The dream to cover India by road is one that has been lingering on in our hearts for several years, and we are finally we did it. That’s right; a road trip across the mystic and majestic subcontinent of India. This is the route that we planned to take originally for our all India drive. It was never set in stone, as changes are inevitable during a trip this long.
Because we are from the beautiful coastal district of Kollam, we chose to start our journey from this historic port. From Kollam, moved to Kozhikode, which is in Northern Kerala. Northern Kerala, and Kozhikode in particular, is steeped in history. Once a rich and vibrant port (everyone from Ibn Battuta to Vasco Da Gama passed through here) and a powerful kingdom, Kozhikode still retains its charm to this day. Kozhikodan cuisine combines elements of Portuguese, Dutch, and Arab cooking with traditional Indian cuisine and is one of the most preferred culinary experiences of Kerala. After eating our way through Kozhikode, we climbed the ghats to reach the Bandipur forest and then Mysore. From Mysore, it was off to Jog Falls, which, at 250 meters, is one of the highest waterfalls in the country. In addition, the road to Jog runs through Shivamogga district, which contains some of the most beautiful stretches of the Western Ghats.
It was at this stage that we realised we had to slow down. We were tired every night, and left every place feeling like we were just passing through. Thankfully, our stop in Goa with a friend provided sufficient time to recuperate. Churches, beaches, beautiful winding roads awaited us there. We stayed there for nearly a week and explore a few not so touristy places before moving to Mumbai.
En route to Mumbai is a town named Satara. Satara is right in the middle of Western Ghats, and is covered in green and yellow after the rains. Some of the most dramatic scenery we managed to capture came from this region. Our next stop was Mumbai, which, having spent a good many years in IIT Bombay, is our home. However, nobody, I say nobody, can have enough of Mumbai. The city still has nooks and corners filled with surprises, and we hope to find a few of them. From Mumbai we hoped to move to Ujjain. However, rain had other plans. We were told to stay off that region given the heavy rains. So, we diverted and moved towards Ahmedabad.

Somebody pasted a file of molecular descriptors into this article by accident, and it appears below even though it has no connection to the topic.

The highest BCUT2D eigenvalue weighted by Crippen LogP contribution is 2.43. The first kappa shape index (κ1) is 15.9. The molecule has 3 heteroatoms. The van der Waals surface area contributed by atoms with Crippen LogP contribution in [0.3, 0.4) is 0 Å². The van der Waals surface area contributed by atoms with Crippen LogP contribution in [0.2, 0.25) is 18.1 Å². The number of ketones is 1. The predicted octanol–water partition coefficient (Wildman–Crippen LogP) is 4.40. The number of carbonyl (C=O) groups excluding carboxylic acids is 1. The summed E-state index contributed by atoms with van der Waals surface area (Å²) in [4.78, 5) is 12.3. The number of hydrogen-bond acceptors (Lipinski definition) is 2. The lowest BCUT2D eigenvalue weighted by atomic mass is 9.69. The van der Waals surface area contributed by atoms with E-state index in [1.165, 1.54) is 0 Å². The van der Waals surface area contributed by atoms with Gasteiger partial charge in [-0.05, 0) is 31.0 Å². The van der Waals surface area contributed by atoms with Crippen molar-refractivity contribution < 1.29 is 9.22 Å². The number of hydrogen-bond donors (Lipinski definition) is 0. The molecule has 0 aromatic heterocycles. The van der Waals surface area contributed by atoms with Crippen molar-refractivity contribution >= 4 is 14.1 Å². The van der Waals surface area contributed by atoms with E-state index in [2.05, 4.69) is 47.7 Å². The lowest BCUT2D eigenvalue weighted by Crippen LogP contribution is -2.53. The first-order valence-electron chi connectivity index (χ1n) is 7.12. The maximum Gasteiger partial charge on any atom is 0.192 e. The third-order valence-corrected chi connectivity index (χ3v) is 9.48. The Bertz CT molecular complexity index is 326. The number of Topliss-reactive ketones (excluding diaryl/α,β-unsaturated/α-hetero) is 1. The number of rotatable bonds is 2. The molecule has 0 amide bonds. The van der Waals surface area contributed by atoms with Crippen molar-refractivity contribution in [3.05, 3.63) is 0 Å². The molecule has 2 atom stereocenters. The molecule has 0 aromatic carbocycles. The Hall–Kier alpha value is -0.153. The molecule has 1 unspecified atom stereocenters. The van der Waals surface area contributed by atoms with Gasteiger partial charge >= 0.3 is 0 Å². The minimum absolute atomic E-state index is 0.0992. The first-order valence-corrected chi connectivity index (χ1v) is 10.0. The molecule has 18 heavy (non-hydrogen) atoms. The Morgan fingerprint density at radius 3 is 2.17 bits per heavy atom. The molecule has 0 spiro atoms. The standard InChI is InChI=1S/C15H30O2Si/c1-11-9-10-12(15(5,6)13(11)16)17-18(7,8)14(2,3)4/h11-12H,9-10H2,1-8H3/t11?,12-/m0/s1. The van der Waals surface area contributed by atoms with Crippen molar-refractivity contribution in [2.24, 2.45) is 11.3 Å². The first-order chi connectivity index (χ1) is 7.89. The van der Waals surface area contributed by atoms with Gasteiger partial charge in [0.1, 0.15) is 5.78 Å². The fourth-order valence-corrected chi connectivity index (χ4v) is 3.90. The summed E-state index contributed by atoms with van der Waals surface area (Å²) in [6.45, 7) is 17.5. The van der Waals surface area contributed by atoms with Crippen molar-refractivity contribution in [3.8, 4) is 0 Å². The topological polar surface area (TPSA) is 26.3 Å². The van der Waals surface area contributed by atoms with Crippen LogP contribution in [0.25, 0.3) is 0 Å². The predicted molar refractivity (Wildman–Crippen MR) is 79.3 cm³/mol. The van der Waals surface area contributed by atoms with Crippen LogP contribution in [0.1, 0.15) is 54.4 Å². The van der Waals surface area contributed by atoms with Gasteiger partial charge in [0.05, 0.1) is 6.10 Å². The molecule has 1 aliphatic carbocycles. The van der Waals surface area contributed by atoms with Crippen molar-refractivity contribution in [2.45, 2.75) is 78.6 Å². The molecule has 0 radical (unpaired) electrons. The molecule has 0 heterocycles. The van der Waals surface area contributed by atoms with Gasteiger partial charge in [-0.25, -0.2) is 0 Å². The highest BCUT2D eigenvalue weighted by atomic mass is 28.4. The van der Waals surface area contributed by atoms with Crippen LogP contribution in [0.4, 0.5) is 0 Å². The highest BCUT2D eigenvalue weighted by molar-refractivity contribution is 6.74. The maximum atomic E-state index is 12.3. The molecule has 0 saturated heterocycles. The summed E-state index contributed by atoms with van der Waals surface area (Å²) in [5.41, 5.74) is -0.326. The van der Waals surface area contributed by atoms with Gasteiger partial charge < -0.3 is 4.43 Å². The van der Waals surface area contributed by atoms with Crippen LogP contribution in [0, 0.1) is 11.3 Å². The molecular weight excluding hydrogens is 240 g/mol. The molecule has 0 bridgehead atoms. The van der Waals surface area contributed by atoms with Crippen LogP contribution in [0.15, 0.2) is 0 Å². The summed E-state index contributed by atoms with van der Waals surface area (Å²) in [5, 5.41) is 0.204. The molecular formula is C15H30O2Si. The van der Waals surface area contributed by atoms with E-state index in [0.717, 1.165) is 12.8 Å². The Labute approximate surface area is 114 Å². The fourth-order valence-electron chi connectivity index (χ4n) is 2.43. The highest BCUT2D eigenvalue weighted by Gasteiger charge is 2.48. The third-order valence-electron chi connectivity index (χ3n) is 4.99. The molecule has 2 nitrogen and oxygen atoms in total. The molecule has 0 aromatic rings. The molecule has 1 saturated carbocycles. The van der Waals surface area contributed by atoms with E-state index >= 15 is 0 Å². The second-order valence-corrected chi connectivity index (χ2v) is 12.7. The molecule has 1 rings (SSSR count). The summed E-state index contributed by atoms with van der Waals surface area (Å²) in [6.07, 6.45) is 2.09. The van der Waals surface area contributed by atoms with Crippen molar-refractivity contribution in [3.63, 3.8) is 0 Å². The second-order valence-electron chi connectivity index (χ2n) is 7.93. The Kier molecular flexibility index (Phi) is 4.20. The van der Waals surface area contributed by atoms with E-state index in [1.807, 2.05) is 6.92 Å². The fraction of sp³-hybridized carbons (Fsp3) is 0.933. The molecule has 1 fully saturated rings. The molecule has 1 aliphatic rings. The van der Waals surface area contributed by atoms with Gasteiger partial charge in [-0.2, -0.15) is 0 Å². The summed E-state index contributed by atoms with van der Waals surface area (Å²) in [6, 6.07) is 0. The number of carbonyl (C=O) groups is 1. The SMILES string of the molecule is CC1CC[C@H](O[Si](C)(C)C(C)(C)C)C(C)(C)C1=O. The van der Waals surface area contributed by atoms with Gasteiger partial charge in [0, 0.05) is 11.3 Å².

From Ahmedabad it was off to Udaipur, and then Jaipur. Yes! More history and more architecture. The Pink City has enough architectural wonders to keep anyone occupied for a days, not to mention authentic Rajasthani food and crafts.
From Jaipur we drove north to the legendary battle field of Kurukshetra. Kurukshetra is steeped in history, housing sites like the Peepal tree that is believed to have witnessed the “Gitopadesh”. After this, we moved to the home of Dalai Lama and thousands of Tibetan refugees, Dharamshala. We spent couple of days in the Himalayas, exploring Tibetan politics, food, and culture before moving on to Chandigarh to explore this planned city and Neik Chand’s legendary park.
No India trip is complete without visiting the Taj Mahal and so naturally, Agra was our next stop. From there, we set out to Varanasi through Kanpur. One of the holiest cities in India, this is where Buddha gave his first sermon. It was the home of Meera, Tulsidas, and Kabir and houses some of Hinduisms most important temples. In addition to its historic importance, Varanasi is famous for silk, arts and crafts, and authentic Uttarpradeshi cuisine. From Varanasi, off we went to Gaya to visit the famous Bodhi tree. An extra day in Gaya provided some much needed rest before headed to the hills of Sikkim.
Our base station for Sikkim was Yuksom, literally the last motorable road in the region. The drive through this region involved negotiating muddy roads, land slides and streams. Then, we drove back south to Kolkata through Siliguri. Museums, art, and of course the famous Bengali cuisine greeted us at Kolkata. From Kolkata moved to the beaches of Puri, Odisha. We also spent a day staying at the village of Raghurajpur, exploring traditional “patachitra” painting. We then followed the sea down to the shore temples of Mahabalipuram, and the beautiful streets of Puducherry before reaching Karaikkudi. A couple of days were spent learning about Karaikkudi saris, Athangudi tiles, Chettinadu cuisine, and just staring at the palatial structures that are called houses in this region. Then it was off to Dhanushkodi where we were we experienced the most beautiful beaches in India before heading to Kanyakumari, the southernmost point of continental India. Kanyakumari was the last place explored before heading home to Kollam.
Kerala – Karnataka – Goa – Maharashtra – Madhya Pradesh – Rajasthan – Haryana – Himachal Pradesh – Chandigarh – Uttar Pradesh – Bihar – Sikkim – West Bengal – Odisha – Andhra Pradesh – Tamil Nadu – Puducherry – Kerala
17 States, 2 Union Territories.
11,000+ kilometers, 65 days.
A trusted Swift Dzire.
This journey was a test run of sorts, to verify if we were indeed crazy about travelling and whether we could balance our work and long term travel. It turns out that we can. So naturally, our next adventure is in the pipeline. Do follow and support us on our latest drives and travels.
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